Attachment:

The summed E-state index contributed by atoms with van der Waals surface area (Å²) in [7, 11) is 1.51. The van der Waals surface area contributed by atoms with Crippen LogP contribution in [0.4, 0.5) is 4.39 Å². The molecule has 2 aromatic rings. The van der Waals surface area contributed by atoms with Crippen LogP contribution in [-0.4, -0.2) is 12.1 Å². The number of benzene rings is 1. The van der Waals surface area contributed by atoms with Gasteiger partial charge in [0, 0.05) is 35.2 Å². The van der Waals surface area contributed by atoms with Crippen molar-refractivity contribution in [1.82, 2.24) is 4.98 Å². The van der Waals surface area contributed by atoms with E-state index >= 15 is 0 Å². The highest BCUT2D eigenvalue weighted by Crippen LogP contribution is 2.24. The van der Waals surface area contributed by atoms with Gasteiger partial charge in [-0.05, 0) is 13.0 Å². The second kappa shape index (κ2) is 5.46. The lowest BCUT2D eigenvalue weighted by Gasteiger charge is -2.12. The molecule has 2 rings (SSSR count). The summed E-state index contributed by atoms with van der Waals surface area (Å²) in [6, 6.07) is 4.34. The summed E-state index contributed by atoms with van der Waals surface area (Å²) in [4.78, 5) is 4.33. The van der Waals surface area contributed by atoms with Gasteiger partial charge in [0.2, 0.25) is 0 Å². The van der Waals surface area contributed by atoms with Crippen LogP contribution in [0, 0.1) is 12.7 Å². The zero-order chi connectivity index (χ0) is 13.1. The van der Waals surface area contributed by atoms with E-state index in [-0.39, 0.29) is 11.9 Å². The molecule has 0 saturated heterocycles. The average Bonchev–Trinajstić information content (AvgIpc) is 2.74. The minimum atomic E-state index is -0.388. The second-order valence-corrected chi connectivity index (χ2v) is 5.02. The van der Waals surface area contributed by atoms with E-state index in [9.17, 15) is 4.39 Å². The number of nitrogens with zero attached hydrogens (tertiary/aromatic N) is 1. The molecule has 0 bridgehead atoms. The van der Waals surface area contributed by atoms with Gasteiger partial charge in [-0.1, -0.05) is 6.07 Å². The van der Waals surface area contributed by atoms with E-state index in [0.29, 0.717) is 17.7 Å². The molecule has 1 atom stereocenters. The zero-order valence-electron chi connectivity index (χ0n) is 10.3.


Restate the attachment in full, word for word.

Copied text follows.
The summed E-state index contributed by atoms with van der Waals surface area (Å²) in [7, 11) is 1.51. The van der Waals surface area contributed by atoms with Crippen LogP contribution in [0.4, 0.5) is 4.39 Å². The molecule has 2 aromatic rings. The van der Waals surface area contributed by atoms with Crippen LogP contribution in [-0.4, -0.2) is 12.1 Å². The number of benzene rings is 1. The van der Waals surface area contributed by atoms with Gasteiger partial charge in [0, 0.05) is 35.2 Å². The van der Waals surface area contributed by atoms with Crippen molar-refractivity contribution in [1.82, 2.24) is 4.98 Å². The van der Waals surface area contributed by atoms with E-state index >= 15 is 0 Å². The highest BCUT2D eigenvalue weighted by Crippen LogP contribution is 2.24. The van der Waals surface area contributed by atoms with Gasteiger partial charge in [-0.05, 0) is 13.0 Å². The second kappa shape index (κ2) is 5.46. The lowest BCUT2D eigenvalue weighted by Gasteiger charge is -2.12. The molecule has 2 rings (SSSR count). The summed E-state index contributed by atoms with van der Waals surface area (Å²) in [6, 6.07) is 4.34. The summed E-state index contributed by atoms with van der Waals surface area (Å²) in [4.78, 5) is 4.33. The van der Waals surface area contributed by atoms with Gasteiger partial charge in [0.2, 0.25) is 0 Å². The van der Waals surface area contributed by atoms with Crippen LogP contribution in [0, 0.1) is 12.7 Å². The zero-order chi connectivity index (χ0) is 13.1. The van der Waals surface area contributed by atoms with E-state index in [-0.39, 0.29) is 11.9 Å². The molecule has 0 saturated heterocycles. The average Bonchev–Trinajstić information content (AvgIpc) is 2.74. The minimum atomic E-state index is -0.388. The second-order valence-corrected chi connectivity index (χ2v) is 5.02. The van der Waals surface area contributed by atoms with E-state index in [9.17, 15) is 4.39 Å². The number of nitrogens with zero attached hydrogens (tertiary/aromatic N) is 1. The molecule has 0 bridgehead atoms. The van der Waals surface area contributed by atoms with Gasteiger partial charge in [-0.1, -0.05) is 6.07 Å². The van der Waals surface area contributed by atoms with E-state index in [0.29, 0.717) is 17.7 Å². The molecule has 1 atom stereocenters. The zero-order valence-electron chi connectivity index (χ0n) is 10.3.